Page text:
In all forms of entertainment media, the experience that the creators can deliver changes due to the technology available. The Mona Lisa would be an impossible task to a cave painter whose scope was limited to whatever he could do with crushed berries and sticks, but one could only imagine what Leonardo could do with a copy of Photoshop and a graphics tablet. Movies like Avatar seem like technological marvels, but history has shown that the lessons learned making that film will become standard operating procedure for imitators within just a few years.

Video games are no different. The evolution from the blocky artwork and mindless AI of games from only a few decades ago to the cinematic experiences we play today couldn’t be any more striking. While only hardcore enthusiasts can truly say that video games have officially gained the artistic respect of genres like film, it would be ridiculous to ignore how games are truly coming into their own.

Unfortunately, evolution does mean in any capacity that the weaker elements have to die for the stronger ones to thrive. The ease and elegance of 3-D gaming has made two-dimensional gaming into a costly and time-consuming venture that many companies wouldn’t even consider anymore. Full-Motion Video games like “Mad Dog McCree” and “Myst” had a brief moment of glory, but the limitations of these games drove gamers back to less realistic but more interactive games.

Flight Simulators and combat titles have been around from the early days of gaming, but evolving technology has been as much of a curse to the genre as it has been a blessing. When games switched over to 3-D graphics, military games were the big winners since it was far easier to realistically model items with simple, flat designs like planes and tanks than it was to create human forms. This meant that aerial combat games could feature planes that were nearly identical to real aircraft while other genres had to struggle with blocky, robot-like humans. Unfortunately, as technology caught up and human forms became easier to render, players turned away from the often complicated or dull flight games in favor of more down-to-earth action.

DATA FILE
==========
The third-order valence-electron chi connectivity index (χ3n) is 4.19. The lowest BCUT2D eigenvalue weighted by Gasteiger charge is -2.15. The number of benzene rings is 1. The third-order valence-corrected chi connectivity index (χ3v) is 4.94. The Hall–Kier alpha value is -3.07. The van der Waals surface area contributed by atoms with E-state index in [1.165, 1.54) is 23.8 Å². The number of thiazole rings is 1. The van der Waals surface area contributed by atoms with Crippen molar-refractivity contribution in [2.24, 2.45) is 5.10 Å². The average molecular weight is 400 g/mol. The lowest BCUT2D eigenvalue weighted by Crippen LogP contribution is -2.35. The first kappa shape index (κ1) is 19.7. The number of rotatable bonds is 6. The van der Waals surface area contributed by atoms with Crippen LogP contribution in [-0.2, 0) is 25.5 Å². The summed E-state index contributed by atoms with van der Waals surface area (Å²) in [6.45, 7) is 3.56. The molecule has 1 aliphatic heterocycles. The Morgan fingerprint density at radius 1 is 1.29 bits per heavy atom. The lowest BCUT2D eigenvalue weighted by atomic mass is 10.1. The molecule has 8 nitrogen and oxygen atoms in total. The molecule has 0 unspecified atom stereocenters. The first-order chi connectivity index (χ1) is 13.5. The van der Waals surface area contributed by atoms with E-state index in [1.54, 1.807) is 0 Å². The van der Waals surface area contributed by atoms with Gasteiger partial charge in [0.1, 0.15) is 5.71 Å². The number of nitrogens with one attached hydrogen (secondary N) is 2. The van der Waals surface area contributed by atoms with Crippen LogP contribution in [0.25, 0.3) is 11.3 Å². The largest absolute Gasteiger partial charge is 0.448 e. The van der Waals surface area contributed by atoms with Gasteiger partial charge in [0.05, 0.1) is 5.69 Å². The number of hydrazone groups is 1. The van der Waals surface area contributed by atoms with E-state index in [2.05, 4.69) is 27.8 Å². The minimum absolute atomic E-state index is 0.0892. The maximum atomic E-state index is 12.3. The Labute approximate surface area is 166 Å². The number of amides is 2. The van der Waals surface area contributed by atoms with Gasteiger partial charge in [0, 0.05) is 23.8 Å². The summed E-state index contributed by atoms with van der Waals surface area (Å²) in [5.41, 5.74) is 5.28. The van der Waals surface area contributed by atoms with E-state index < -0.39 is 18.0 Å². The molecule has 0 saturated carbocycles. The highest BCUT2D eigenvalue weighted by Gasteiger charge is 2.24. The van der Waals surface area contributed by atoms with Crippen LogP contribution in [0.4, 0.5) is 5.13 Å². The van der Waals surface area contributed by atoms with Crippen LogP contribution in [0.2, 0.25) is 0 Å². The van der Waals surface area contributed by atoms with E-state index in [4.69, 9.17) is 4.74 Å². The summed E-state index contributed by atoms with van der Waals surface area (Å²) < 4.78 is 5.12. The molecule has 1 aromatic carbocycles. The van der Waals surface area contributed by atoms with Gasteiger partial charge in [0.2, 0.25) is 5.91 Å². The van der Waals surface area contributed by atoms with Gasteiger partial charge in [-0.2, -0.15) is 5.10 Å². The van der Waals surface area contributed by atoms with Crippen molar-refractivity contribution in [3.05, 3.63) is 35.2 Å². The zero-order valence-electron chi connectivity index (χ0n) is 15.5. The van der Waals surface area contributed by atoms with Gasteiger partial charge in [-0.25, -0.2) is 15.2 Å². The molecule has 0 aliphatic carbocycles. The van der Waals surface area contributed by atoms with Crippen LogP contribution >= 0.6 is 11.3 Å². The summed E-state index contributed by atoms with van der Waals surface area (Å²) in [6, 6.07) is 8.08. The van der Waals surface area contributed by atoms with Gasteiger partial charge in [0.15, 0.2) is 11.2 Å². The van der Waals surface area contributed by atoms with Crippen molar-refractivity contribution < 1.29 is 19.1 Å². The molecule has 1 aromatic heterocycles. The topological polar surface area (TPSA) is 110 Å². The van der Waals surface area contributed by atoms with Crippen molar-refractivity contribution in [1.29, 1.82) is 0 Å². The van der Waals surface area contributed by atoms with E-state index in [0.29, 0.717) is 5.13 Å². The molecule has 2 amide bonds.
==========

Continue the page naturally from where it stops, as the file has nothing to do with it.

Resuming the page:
Since then, flight combat games have been teetering at the edge of obsolescence. Granted, there are definitely hardcore gamers who wait for the newest PC flight sims to come out so that they can take to the sky with ridiculously expensive hardware that perfectly recreate a fighter jet’s cockpit, but this is not a big enough group for most developers to spend time and money on new flight titles. To justify this expense, they need a big win on a massive scale.

“The Sky Crawlers: Innocent Aces” – an alternate reality combat sim based on the anime of the same name – seems to be a good candidate for getting gamers back into flight combat games. With the distinction of being the uniquely Wii-only aerial warfare title and the pedigree of Project Aces (the team behind the wildly popular “Ace Combat” series,) it definitely distinguishes itself from the other, often PC-only titles that are aimed mostly at hardcore fans. The story of the game is relatively confusing – the result of having the story delivered through in-mission dialogue and animated cutscenes taken from an already confusing Japanese animation – but it serves as a nice backdrop for some intense dog fighting.

The best-selling point of this title is the amazingly simple controls. By pitching the Nunchuk back and forth to adjust the speed and twisting the Remote Controller for movement, even the least aerial of gamers can quickly feel comfortable flying the period planes around to take out rival corporations’ pilots. To make combat even simpler and more cinematic, the game introduces the “Tactical Maneuver Command” ability where players who successfully tail a foe long enough can execute a mid-air maneuver to end with their prey squarely in their crosshairs.

Admittedly, the simplified controls may not be for everybody – especially for those with PC flight rigs that cost more than a Wii – but it is a truly enjoyable game. If this game and others can reignite the afterburners on gamers’ interests, there is a real chance that flight combat games might have a new future in the console market. If not, at least there will always be a home for these games with the die-hard fans.